Like countless other American girls, I read The Baby-Sitters Club book series. I was not obsessed, but I remember thinking this pack of middle schoolers who ran a baby-sitting business seemed pretty alright, especially that chick Claudia because she was “artsy.”
So along comes Netflix, updating its supply of Shows You’ve Already Seen and Shows You’ll Never Watch, with the single-season TV version of The Baby-Sitters Club. Yes, I will be part of the crowd who still labels The Baby-Sitters Club “awesome” in conversation, however after putting myself through several episodes, I now find I am confused and weirded out by the entire The Baby-Sitters Club concept. Allow me to explain.
1. So this “business” is a ring of minors running the entire baby-sitting industry in this town?
Well, actually, is it a “club” or is it a “business”? They conduct meetings and hold business hours with these official attitudes, except they all seem to be there because they love baby-sitting? I have issues with both of these things — how do 13-year-old girls manage to stay organized enough to run a business and on what planet do they relish spending their extra time with 2nd graders?
2. The money is for…what, exactly?
Obviously, these chicks are drumming up some great business and raking in some bucks. But no one seems to actually be profiting. They all have to pay dues to the club and then they’re seemingly always blowing their wad of cash on these things called “Kid Kits,” which contain craft supplies for the kids they baby-sit. But, as Stacey explains here, it was worth it because a boy who presumably still wets the bed made her a cool picture.
At least put it towards a Victoria’s Secret push-up bra that gets passed around.
3. Where’s the parental supervision?
I get that “Stoneybrook” is supposed to be a quiet, safe town. But imagine the following: Your 13-year-old daughter runs a baby-sitting business all on her own and is taking jobs from complete strangers (at least some of the time)? This thought is terrifying. Also, I don’t know about you, but when I was 13, I didn’t exactly make my own schedule without my parents giving me shit about it first.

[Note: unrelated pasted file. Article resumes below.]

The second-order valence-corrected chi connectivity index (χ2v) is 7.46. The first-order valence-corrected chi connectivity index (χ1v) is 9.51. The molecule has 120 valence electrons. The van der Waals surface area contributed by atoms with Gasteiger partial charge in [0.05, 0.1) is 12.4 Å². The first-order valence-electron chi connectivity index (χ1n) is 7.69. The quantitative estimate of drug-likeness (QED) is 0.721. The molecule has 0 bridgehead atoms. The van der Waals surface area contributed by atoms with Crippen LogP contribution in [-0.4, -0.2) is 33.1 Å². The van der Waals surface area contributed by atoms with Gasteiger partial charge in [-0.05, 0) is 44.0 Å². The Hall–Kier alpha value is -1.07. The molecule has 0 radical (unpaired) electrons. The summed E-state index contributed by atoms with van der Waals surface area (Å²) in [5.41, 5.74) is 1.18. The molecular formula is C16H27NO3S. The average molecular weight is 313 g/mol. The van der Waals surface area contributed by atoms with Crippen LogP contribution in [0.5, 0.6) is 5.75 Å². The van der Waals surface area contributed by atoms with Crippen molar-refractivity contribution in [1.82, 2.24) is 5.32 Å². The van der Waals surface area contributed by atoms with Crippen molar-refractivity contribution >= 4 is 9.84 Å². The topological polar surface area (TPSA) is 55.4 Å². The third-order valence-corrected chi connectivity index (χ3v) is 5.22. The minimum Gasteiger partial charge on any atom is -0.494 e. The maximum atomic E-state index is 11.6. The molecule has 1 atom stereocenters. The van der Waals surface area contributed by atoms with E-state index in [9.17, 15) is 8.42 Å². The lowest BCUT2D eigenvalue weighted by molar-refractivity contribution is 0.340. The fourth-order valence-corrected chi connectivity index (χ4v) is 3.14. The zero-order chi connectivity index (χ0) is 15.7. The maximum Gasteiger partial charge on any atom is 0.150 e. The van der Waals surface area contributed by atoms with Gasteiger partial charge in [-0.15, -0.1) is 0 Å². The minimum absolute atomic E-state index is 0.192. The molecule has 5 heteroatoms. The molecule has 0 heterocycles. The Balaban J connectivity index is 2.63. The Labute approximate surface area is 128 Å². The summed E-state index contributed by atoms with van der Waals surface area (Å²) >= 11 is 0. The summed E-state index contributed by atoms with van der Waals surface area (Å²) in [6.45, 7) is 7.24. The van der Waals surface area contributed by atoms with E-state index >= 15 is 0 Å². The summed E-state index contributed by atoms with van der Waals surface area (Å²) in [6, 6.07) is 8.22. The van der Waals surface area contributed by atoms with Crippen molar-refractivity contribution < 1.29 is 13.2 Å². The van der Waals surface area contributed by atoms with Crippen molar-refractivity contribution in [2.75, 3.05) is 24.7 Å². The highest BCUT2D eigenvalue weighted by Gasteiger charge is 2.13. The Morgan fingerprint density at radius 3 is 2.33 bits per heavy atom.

4. Again, how is this fun for you???
This is my worst nightmare.
5. So the appeal had to be about boys, right?
I’m just confused by this Logan character. Is he southern? Have he and Mary Anne gotten to second base? Because he’s definitely her boyfriend and she keeps inviting him to baby-sit with her. Which, I mean…I’m not sure who lets a 13-year-old girl take care of their children when she’s there alone with her 13-year-old boyfriend.
6. But Kristy has some things to say on the matters of men.
She has a point. 13-year-old boys are nasty. I mean, HAVE YOU EVER SEEN ALAN GRAY EAT A SANDWICH? Gross.
7. And Kristy seems very protective of Mary Anne when it appears that Logan is cheating on her.
Kristy seems pretty convinced that this loser Logan is two-timing Mary Anne, and she also seems determined to expose the truth. It kind of seems like Kristy wants Mary Anne all to herself. Just sayin’.
8. Are these girls desperate to be adults, or what?
There’s a really bizarre complex going on here. The Baby-Sitters Club members seem to pride themselves on being able to do a grown-up’s job even better than an adult. Why be so enthusiastic about your supreme parenting abilities at only 13?
9. Or do they want to remain in childhood?
When Stacey starts modeling and it interferes with The Baby-Sitters Club, she decides to quit the beauty business. All their kid clients are putting on a play right now, and she has to be there! Maybe this is kind of like that awkward time when playing with Barbies wasn’t cool anymore but you still wanted to?
10. Either way, they can’t live without baby-sitting.
And I somehow don’t want to find out what would happen if Claudia had to give up The Baby-Sitters Club. Because it’s probably the apocalypse.
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